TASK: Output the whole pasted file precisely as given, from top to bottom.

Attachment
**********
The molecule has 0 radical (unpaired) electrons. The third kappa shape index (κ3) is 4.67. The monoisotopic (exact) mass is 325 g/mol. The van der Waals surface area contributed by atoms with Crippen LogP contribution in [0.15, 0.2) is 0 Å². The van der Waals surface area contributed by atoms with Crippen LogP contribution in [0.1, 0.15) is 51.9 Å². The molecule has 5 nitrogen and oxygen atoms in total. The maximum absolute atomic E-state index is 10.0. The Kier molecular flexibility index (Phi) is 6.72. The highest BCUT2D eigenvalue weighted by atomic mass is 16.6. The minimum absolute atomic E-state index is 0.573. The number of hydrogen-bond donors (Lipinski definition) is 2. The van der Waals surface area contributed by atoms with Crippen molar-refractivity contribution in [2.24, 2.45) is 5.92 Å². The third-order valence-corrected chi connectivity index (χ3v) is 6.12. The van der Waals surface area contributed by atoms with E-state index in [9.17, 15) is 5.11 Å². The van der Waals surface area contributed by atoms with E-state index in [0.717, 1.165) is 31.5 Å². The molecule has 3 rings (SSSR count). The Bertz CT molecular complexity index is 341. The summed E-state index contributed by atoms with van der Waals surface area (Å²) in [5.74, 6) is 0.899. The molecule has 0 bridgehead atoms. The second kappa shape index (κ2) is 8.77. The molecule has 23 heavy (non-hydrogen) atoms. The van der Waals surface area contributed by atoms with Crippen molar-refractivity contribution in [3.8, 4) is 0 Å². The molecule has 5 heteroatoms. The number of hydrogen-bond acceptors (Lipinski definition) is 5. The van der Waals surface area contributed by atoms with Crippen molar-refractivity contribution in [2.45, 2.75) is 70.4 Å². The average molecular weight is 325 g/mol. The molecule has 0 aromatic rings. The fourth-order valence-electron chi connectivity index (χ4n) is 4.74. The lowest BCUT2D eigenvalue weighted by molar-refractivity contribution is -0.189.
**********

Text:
The molecule has 0 radical (unpaired) electrons. The third kappa shape index (κ3) is 4.67. The monoisotopic (exact) mass is 325 g/mol. The van der Waals surface area contributed by atoms with Crippen LogP contribution in [0.15, 0.2) is 0 Å². The van der Waals surface area contributed by atoms with Crippen LogP contribution in [0.1, 0.15) is 51.9 Å². The molecule has 5 nitrogen and oxygen atoms in total. The maximum absolute atomic E-state index is 10.0. The Kier molecular flexibility index (Phi) is 6.72. The highest BCUT2D eigenvalue weighted by atomic mass is 16.6. The minimum absolute atomic E-state index is 0.573. The number of hydrogen-bond donors (Lipinski definition) is 2. The van der Waals surface area contributed by atoms with Crippen molar-refractivity contribution in [2.24, 2.45) is 5.92 Å². The third-order valence-corrected chi connectivity index (χ3v) is 6.12. The van der Waals surface area contributed by atoms with E-state index in [9.17, 15) is 5.11 Å². The van der Waals surface area contributed by atoms with E-state index in [0.717, 1.165) is 31.5 Å². The molecule has 3 rings (SSSR count). The Bertz CT molecular complexity index is 341. The summed E-state index contributed by atoms with van der Waals surface area (Å²) in [5.74, 6) is 0.899. The molecule has 0 bridgehead atoms. The second kappa shape index (κ2) is 8.77. The molecule has 23 heavy (non-hydrogen) atoms. The van der Waals surface area contributed by atoms with Crippen molar-refractivity contribution in [3.8, 4) is 0 Å². The molecule has 5 heteroatoms. The number of hydrogen-bond acceptors (Lipinski definition) is 5. The van der Waals surface area contributed by atoms with Crippen molar-refractivity contribution in [2.45, 2.75) is 70.4 Å². The average molecular weight is 325 g/mol. The molecule has 0 aromatic rings. The fourth-order valence-electron chi connectivity index (χ4n) is 4.74. The lowest BCUT2D eigenvalue weighted by molar-refractivity contribution is -0.189.